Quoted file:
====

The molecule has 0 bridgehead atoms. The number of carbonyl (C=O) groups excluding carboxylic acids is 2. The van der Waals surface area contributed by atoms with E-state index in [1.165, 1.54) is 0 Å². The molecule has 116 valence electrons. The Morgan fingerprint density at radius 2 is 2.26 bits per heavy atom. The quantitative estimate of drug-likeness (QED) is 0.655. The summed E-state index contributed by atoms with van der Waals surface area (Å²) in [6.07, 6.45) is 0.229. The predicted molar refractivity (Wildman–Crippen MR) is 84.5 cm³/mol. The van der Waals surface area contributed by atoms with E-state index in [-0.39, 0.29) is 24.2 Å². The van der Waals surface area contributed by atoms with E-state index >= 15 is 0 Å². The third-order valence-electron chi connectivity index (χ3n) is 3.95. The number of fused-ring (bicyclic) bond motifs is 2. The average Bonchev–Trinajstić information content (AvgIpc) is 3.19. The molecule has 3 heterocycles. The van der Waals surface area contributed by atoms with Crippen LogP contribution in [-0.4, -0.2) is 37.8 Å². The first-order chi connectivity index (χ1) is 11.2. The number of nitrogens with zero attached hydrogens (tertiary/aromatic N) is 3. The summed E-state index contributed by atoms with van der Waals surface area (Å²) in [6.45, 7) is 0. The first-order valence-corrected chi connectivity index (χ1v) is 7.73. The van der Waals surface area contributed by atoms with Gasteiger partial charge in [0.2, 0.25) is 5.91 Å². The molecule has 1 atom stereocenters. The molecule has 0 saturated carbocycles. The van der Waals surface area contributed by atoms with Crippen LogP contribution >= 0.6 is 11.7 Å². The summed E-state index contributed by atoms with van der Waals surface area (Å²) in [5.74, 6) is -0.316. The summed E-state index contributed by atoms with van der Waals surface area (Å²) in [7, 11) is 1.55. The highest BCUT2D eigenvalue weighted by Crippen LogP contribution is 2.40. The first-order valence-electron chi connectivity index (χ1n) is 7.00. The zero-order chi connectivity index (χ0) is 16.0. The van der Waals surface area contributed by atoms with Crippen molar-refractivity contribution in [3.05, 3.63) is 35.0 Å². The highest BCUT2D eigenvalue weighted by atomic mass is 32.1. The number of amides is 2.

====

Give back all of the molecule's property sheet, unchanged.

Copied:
The molecule has 0 bridgehead atoms. The number of carbonyl (C=O) groups excluding carboxylic acids is 2. The van der Waals surface area contributed by atoms with E-state index in [1.165, 1.54) is 0 Å². The molecule has 116 valence electrons. The Morgan fingerprint density at radius 2 is 2.26 bits per heavy atom. The quantitative estimate of drug-likeness (QED) is 0.655. The summed E-state index contributed by atoms with van der Waals surface area (Å²) in [6.07, 6.45) is 0.229. The predicted molar refractivity (Wildman–Crippen MR) is 84.5 cm³/mol. The van der Waals surface area contributed by atoms with E-state index in [-0.39, 0.29) is 24.2 Å². The van der Waals surface area contributed by atoms with E-state index >= 15 is 0 Å². The third-order valence-electron chi connectivity index (χ3n) is 3.95. The number of fused-ring (bicyclic) bond motifs is 2. The average Bonchev–Trinajstić information content (AvgIpc) is 3.19. The molecule has 3 heterocycles. The van der Waals surface area contributed by atoms with Crippen LogP contribution in [-0.4, -0.2) is 37.8 Å². The first-order chi connectivity index (χ1) is 11.2. The number of nitrogens with zero attached hydrogens (tertiary/aromatic N) is 3. The summed E-state index contributed by atoms with van der Waals surface area (Å²) in [6.45, 7) is 0. The first-order valence-corrected chi connectivity index (χ1v) is 7.73. The van der Waals surface area contributed by atoms with Gasteiger partial charge in [0.2, 0.25) is 5.91 Å². The molecule has 1 atom stereocenters. The molecule has 0 saturated carbocycles. The van der Waals surface area contributed by atoms with Crippen LogP contribution >= 0.6 is 11.7 Å². The summed E-state index contributed by atoms with van der Waals surface area (Å²) in [5.74, 6) is -0.316. The summed E-state index contributed by atoms with van der Waals surface area (Å²) in [7, 11) is 1.55. The highest BCUT2D eigenvalue weighted by Crippen LogP contribution is 2.40. The first-order valence-electron chi connectivity index (χ1n) is 7.00. The zero-order chi connectivity index (χ0) is 16.0. The van der Waals surface area contributed by atoms with Crippen molar-refractivity contribution in [3.05, 3.63) is 35.0 Å². The highest BCUT2D eigenvalue weighted by atomic mass is 32.1. The number of amides is 2.